At this point it was only 6pm and our dinner reservations were not until 9:15pm. So, we improvised. First we headed to the Museu de la Xocolata, or Chocolate Museum. Mmmmmm, Xocolata is their slogan. I tend to agree. Amazingly the museum had huge sculptures made of chocolate. I wouldn’t believe that chocolate sculptures would last for very long, but they must have done something to keep them. We skipped the actual museum part since they were closing soon and instead first watched the end of a chocolate sculpture class. They made airplanes, trucks, and other figures out of chocolate and left them out. I was able to take photos through the glass and one student saw me taking photos and brought over more chocolate statues for me to take photos of. =)
We hung out in the chocolate shop to eat our candy bars and smell the free smells until they kicked us out at closing time. Now we can say that we closed down a chocolate shop. Mmmmm, chocolate.
Time to wander and kill time. The direction we picked to walk turned out to be a good one for window shopping. Also, Mark found another Dr. Pepper to enjoy as we walked. We were highly amused at an advertised Inca shop that seemed to be full of stereotypical Native American items. The streets were crowded at this hour by both tourists and locals. The weather was down in the low 50s, so there was a chill in the air, but while moving around we stayed warm. Store hours are very interesting around here. In the afternoon shops and stores are closed for the siesta/lunch hour from about 1:30-4 and now later in the evening everything was open for business. Some places decide to close whenever they want to, others pick a day to be closed, and some places are open all the time.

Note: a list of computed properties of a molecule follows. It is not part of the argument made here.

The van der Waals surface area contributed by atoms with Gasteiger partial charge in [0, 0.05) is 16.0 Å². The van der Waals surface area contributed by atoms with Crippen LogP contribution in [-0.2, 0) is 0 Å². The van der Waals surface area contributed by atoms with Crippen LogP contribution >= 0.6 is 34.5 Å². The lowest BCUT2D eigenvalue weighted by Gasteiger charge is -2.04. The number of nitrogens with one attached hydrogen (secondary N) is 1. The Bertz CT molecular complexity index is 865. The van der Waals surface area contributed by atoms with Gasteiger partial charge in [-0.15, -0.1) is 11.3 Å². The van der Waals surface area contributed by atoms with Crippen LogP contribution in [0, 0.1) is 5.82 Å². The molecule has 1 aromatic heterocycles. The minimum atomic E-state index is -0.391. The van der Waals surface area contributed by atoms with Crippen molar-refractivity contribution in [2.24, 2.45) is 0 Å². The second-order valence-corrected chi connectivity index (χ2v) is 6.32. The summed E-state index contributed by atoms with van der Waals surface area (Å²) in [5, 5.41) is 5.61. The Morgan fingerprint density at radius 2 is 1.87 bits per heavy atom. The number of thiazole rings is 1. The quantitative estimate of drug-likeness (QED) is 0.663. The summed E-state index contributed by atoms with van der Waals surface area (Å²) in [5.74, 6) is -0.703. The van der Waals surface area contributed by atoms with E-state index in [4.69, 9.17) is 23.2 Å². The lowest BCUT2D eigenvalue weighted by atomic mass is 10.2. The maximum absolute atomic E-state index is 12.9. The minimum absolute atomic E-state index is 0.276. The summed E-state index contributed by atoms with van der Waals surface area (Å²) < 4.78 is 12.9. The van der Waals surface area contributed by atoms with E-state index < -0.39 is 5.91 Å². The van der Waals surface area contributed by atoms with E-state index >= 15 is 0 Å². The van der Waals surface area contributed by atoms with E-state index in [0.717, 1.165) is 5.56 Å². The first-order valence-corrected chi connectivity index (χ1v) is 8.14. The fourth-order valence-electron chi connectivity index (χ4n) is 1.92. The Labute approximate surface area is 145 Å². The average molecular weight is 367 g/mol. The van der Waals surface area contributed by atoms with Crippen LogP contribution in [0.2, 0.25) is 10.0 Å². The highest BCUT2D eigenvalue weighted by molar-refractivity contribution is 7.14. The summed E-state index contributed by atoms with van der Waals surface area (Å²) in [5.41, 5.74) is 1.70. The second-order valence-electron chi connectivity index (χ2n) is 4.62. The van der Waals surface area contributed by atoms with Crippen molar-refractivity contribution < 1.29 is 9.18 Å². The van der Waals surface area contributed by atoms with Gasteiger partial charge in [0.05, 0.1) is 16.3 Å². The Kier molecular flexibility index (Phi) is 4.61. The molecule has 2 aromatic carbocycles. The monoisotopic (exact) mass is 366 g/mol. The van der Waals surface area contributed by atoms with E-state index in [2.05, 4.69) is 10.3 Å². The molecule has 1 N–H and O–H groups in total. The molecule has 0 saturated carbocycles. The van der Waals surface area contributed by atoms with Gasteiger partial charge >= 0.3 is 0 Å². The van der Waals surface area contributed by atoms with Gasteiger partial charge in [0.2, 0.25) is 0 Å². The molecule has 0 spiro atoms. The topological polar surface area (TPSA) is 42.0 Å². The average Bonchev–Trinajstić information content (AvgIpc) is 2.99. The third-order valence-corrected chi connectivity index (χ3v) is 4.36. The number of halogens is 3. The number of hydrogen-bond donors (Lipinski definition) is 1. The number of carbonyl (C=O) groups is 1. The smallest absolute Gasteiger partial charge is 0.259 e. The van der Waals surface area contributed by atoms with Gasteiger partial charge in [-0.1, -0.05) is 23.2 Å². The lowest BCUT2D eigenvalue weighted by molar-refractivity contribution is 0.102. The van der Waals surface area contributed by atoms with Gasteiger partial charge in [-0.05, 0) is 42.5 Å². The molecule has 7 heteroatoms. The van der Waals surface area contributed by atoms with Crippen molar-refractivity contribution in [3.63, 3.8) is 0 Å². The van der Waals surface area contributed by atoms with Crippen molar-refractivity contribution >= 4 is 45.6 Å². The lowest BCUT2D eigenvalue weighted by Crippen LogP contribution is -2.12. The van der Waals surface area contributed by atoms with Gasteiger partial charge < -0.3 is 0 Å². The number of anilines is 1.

Eventually we took the metro and wandered up Montjuic hill towards Olympic Village where our flamenco restaurant was located. Our reservations provided us free entry into the Olympic Village, or Poble Espanyol de Barcelona. It was originally built in the early 1900s for a World’s Exhibition and was kept and then later used as Olympic Village for the 1992 Olympics. One of the museums we would have visited if we had more time was the Olympic Museum here. At this time of night the Poble Espanyol was deserted. We felt alone in the world until a huge group of young travelers gathered and hung out near us for a while.
Entry to our restaurant was not until 9:15, but at 9 I was cold and ready to go inside. Luckily there was a little heated bar area to the side where we could wait. We had pre-ordered the tapas menu and had about 6 dishes of various tapas come to our table. There was a plate of Italian sausages, bread, cubes of very hard cheese, then some chilies that tasted very much like hatch chillies but were much much smaller, some battered and fried fish of some sort, and some french fries. With the crema de Catalonia (much like creme brulee) for dessert this was plenty of food. We were on the second level of Tablao de Carmen and had a great view of the flamenco show downstairs. Several singers, a guitar player, and several dancers entertained us for the evening. Overall, this was an excellent way to round out and end our vacation.
We walked home and arrived just before the doors closed at midnight. Tonight we pack and tomorrow we take about 3 trains back to Marseille. Happy Vacation indeed!